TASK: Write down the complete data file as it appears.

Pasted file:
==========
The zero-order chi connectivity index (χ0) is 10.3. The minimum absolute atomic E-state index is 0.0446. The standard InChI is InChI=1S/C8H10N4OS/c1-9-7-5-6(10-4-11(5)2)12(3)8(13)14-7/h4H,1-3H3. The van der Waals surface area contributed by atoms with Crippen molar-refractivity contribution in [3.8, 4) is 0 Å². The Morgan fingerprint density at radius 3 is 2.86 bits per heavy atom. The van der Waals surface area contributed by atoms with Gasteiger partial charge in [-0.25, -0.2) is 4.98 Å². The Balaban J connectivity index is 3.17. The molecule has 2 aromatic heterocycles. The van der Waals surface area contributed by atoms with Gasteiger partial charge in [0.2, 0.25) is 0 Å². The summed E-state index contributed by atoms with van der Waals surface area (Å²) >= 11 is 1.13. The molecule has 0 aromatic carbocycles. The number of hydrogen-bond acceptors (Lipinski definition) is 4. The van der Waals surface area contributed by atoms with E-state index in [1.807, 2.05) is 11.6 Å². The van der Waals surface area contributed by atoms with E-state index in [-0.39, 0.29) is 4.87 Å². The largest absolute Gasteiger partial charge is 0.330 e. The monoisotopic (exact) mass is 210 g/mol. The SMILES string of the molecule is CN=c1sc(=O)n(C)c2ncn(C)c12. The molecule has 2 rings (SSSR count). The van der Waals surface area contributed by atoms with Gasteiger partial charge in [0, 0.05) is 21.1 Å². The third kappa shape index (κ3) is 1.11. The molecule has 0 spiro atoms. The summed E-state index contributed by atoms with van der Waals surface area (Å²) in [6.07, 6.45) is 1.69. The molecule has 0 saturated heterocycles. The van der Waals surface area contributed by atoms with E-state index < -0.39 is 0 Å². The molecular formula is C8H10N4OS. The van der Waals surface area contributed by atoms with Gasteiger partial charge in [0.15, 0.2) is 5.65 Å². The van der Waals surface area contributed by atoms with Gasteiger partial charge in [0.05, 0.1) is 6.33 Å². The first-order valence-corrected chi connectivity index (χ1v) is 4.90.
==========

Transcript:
The zero-order chi connectivity index (χ0) is 10.3. The minimum absolute atomic E-state index is 0.0446. The standard InChI is InChI=1S/C8H10N4OS/c1-9-7-5-6(10-4-11(5)2)12(3)8(13)14-7/h4H,1-3H3. The van der Waals surface area contributed by atoms with Crippen molar-refractivity contribution in [3.8, 4) is 0 Å². The Morgan fingerprint density at radius 3 is 2.86 bits per heavy atom. The van der Waals surface area contributed by atoms with Gasteiger partial charge in [-0.25, -0.2) is 4.98 Å². The Balaban J connectivity index is 3.17. The molecule has 2 aromatic heterocycles. The van der Waals surface area contributed by atoms with Gasteiger partial charge in [0.2, 0.25) is 0 Å². The summed E-state index contributed by atoms with van der Waals surface area (Å²) >= 11 is 1.13. The molecule has 0 aromatic carbocycles. The number of hydrogen-bond acceptors (Lipinski definition) is 4. The van der Waals surface area contributed by atoms with E-state index in [1.807, 2.05) is 11.6 Å². The van der Waals surface area contributed by atoms with E-state index in [-0.39, 0.29) is 4.87 Å². The largest absolute Gasteiger partial charge is 0.330 e. The monoisotopic (exact) mass is 210 g/mol. The SMILES string of the molecule is CN=c1sc(=O)n(C)c2ncn(C)c12. The molecule has 2 rings (SSSR count). The van der Waals surface area contributed by atoms with Gasteiger partial charge in [0, 0.05) is 21.1 Å². The third kappa shape index (κ3) is 1.11. The molecule has 0 spiro atoms. The summed E-state index contributed by atoms with van der Waals surface area (Å²) in [6.07, 6.45) is 1.69. The molecule has 0 saturated heterocycles. The van der Waals surface area contributed by atoms with E-state index < -0.39 is 0 Å². The molecular formula is C8H10N4OS. The van der Waals surface area contributed by atoms with Gasteiger partial charge in [0.15, 0.2) is 5.65 Å². The van der Waals surface area contributed by atoms with Gasteiger partial charge in [0.05, 0.1) is 6.33 Å². The first-order valence-corrected chi connectivity index (χ1v) is 4.90.